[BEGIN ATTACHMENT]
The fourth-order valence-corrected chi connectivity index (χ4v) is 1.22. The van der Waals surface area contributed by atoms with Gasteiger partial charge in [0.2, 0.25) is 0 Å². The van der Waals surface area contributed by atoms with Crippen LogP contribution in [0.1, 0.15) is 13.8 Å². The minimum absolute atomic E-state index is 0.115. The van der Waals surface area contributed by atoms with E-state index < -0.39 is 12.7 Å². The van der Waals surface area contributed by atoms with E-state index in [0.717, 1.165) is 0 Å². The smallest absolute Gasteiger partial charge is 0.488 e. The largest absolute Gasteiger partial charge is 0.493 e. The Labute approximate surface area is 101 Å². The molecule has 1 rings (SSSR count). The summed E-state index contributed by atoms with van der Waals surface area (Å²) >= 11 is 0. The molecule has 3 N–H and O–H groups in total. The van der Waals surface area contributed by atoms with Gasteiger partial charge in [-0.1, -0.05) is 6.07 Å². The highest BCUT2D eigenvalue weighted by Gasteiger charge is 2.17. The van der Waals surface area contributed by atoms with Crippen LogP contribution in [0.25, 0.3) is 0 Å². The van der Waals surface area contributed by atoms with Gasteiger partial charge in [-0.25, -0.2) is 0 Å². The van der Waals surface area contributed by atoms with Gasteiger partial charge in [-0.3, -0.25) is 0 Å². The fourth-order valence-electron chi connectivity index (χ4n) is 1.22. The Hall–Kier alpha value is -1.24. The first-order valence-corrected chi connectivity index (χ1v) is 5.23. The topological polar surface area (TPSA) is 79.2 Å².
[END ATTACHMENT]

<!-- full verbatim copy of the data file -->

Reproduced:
The fourth-order valence-corrected chi connectivity index (χ4v) is 1.22. The van der Waals surface area contributed by atoms with Gasteiger partial charge in [0.2, 0.25) is 0 Å². The van der Waals surface area contributed by atoms with Crippen LogP contribution in [0.1, 0.15) is 13.8 Å². The minimum absolute atomic E-state index is 0.115. The van der Waals surface area contributed by atoms with E-state index < -0.39 is 12.7 Å². The van der Waals surface area contributed by atoms with E-state index in [0.717, 1.165) is 0 Å². The smallest absolute Gasteiger partial charge is 0.488 e. The largest absolute Gasteiger partial charge is 0.493 e. The Labute approximate surface area is 101 Å². The molecule has 1 rings (SSSR count). The summed E-state index contributed by atoms with van der Waals surface area (Å²) >= 11 is 0. The molecule has 3 N–H and O–H groups in total. The van der Waals surface area contributed by atoms with Gasteiger partial charge in [-0.1, -0.05) is 6.07 Å². The highest BCUT2D eigenvalue weighted by Gasteiger charge is 2.17. The van der Waals surface area contributed by atoms with Crippen LogP contribution in [0.25, 0.3) is 0 Å². The van der Waals surface area contributed by atoms with Gasteiger partial charge in [-0.25, -0.2) is 0 Å². The van der Waals surface area contributed by atoms with Gasteiger partial charge in [-0.3, -0.25) is 0 Å². The fourth-order valence-electron chi connectivity index (χ4n) is 1.22. The Hall–Kier alpha value is -1.24. The first-order valence-corrected chi connectivity index (χ1v) is 5.23. The topological polar surface area (TPSA) is 79.2 Å².